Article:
At a slum near the Poonamallee bridge in Chennai, underneath the shade of a few trees, Rotaract Club of Chennai Central, RID 3232, has set up a classroom. Every Sunday the place is abuzz with 20 children ardently taking notes and listening to the lessons being taught. “This week they will start learning the names of fruits and vegetables in English, state capitals and addition in math,” says G Keerthi, the club president.
The path leading to the open classroom is muddy and lined with makeshift huts overlooking a large dirty pond. Small open ditches run through the path with dogs, cats and hens roaming around freely. “The living condition here is pathetic but the children are enthusiastic about learning and many of them don’t miss a single class,” she adds.
In partnership with Lure for Life, a Chennai-based NGO, the Rotaractors started the Bridge initiative “to improve the learning outcome of underprivileged children. Our classroom is a mix of gypsy and refugee children. They suffer from disparity and deprivation and are engaged in ragpicking or other small jobs,” says club secretary M Lavanya.
Three children attending these classes have been enrolled in orphanages and hostels. Keerthi has explained to the parents that “putting them in school is a better idea. But they argue that their child gets three proper meals and a decent place to stay at the orphanage. Some of the mothers want to send their children to school but none of them have an Aadhaar card. Without that, no school will accept them.”
When the club learnt about the Rohingya school in Balapur, near Hyderabad, set up by Sarva Shiksha Abhiyan, a central government initiative, where close to 100 refugee children attend regular school, “we looked for similar schools in Chennai, but found none. We have been trying to get these children an Aadhaar card but we have been unsuccessful. These classes are the best we can offer them now,” says the club president.
After reaching the spot, the Rotaractors quickly begin to work. Keerthi says “every minute is precious. We just get one day a week and want to make the most of it.” While Lavanya goes to each hut and calls the children out for class, Mythili M, another club member, stops a gypsy woman with her child and enquires where she is taking him instead of sending him to class. “I have to make money so he is going to sell mirrors and combs with me,” says the woman. The Rotaractor argues that the child “has been regular to class. Let him stay back.” It takes a lot of persuading, but in the end, the woman agrees.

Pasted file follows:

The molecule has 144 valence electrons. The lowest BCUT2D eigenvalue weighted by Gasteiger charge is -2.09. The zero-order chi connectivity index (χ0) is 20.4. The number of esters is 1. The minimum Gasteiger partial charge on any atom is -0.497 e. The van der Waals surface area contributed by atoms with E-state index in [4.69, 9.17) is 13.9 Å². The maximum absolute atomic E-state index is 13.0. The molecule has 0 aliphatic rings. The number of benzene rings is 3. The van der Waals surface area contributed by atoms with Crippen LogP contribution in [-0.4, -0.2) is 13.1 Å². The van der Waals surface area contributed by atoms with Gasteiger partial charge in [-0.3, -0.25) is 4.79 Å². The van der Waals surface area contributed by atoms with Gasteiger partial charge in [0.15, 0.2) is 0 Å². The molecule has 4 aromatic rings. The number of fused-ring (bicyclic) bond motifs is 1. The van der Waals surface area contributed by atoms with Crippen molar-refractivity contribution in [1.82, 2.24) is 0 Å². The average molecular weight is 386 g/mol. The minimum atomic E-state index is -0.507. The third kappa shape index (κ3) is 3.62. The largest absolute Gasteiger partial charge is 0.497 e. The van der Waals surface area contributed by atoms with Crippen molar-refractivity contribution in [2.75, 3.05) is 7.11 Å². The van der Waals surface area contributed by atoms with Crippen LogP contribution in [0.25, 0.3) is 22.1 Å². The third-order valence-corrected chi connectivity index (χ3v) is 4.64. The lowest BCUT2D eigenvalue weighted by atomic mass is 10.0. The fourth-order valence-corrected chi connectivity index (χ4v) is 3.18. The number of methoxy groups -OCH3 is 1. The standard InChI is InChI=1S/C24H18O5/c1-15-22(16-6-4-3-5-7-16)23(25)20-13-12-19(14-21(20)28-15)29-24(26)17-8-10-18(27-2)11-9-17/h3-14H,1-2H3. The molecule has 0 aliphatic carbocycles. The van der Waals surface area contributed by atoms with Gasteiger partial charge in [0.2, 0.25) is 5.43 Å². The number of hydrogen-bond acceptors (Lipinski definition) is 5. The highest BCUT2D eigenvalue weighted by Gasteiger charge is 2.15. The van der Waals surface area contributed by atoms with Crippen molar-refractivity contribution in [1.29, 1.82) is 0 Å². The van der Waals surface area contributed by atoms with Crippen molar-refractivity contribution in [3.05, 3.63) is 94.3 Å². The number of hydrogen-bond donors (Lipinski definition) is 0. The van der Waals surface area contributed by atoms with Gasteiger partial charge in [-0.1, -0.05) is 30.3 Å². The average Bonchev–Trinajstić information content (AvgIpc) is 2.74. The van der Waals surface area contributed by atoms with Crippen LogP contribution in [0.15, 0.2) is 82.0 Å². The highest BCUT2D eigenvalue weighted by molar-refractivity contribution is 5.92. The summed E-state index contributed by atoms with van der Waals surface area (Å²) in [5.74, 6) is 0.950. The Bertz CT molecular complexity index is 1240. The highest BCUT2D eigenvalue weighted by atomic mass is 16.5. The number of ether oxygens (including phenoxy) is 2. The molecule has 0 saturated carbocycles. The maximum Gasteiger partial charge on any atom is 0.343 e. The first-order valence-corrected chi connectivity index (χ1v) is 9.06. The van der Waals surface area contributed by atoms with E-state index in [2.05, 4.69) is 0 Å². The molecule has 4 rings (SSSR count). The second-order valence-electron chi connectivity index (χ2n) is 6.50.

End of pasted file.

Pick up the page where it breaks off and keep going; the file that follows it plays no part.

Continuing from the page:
Kumar D and Keerthana C, two other Rotaractors, clean the classroom floor as the children begin to assemble. Kumar then brings a bucket of water and Lavanya helps them wash their hands. Everyone, including the Rotaractors, sits on the floor and classes commence. The first exercise is ‘Introduce yourself’. Raghav (12), confidently says “Hi, my name is Raghav, how are you?” His English pronunciation is clear and he smiles waiting for a response.
“We have come a long way from where we started. These kids who don’t want to miss a single class now were once totally uninterested and didn’t even want to be part of this classroom.” Club members had to come up with interesting games, rewards, and ideas to keep them engaged. “This is not a regular classroom and there is no compulsion for them to sit here. We had to be on our toes to keep them engaged. It was challenging,” says project chairman S Kokila. She adds that it felt great to see so many kids showing up regularly for these classes. “I cannot imagine what they can achieve if they had access to formal schooling,” she says.
The club provides these children with a basic education kit and replenishes their pencils and notebooks when needed. “We can see the change in their behaviour from the time we started in September 2022. These are no ‘slum kids’ as some people address them. They are only children who happen to live in a slum. They are not different from other children and they learn what you teach them at the same speed a child in a private school would,” says Kokila.
Apart from basic education for these children, Rotaractors also conduct special sessions in English speaking, writing and reading, art and craft, exercises and yoga, soft skills, life skills, and social awareness. All thanks to the efforts of a few mothers from the slums, the children sit throughout the class. Pushpa, the mother of three-year-old Vaishali, minds the class and any child who wants to slip out or distract the class receives a stern stare and a strict command to “sit down”.
Yasmin’s mother says, “I don’t know if my child will ever get to go to school but these classes have given us hope. Maybe our children will have a better future than us.” Not only do the mothers stand and watch the class in progress, but some also try to learn what is being taught. “I now know a few English words, thanks to the Rotaractors,” she smiles.
The children themselves have big dreams. While one wants to be a cricketer the other wants to be a teacher. As for Raghav “I don’t want to sell combs or books. I want to become a teacher.”
Keerthi says that strengthening their bond with the mothers could help in making this project sustainable. “It will encourage members from within their community to play a direct part in the project. They are interested in making things better. At the same time, we need funds to improve the current setup.”
The Rotaractors celebrated Diwali and Christmas with these children.
Pictures by Kiran Zehra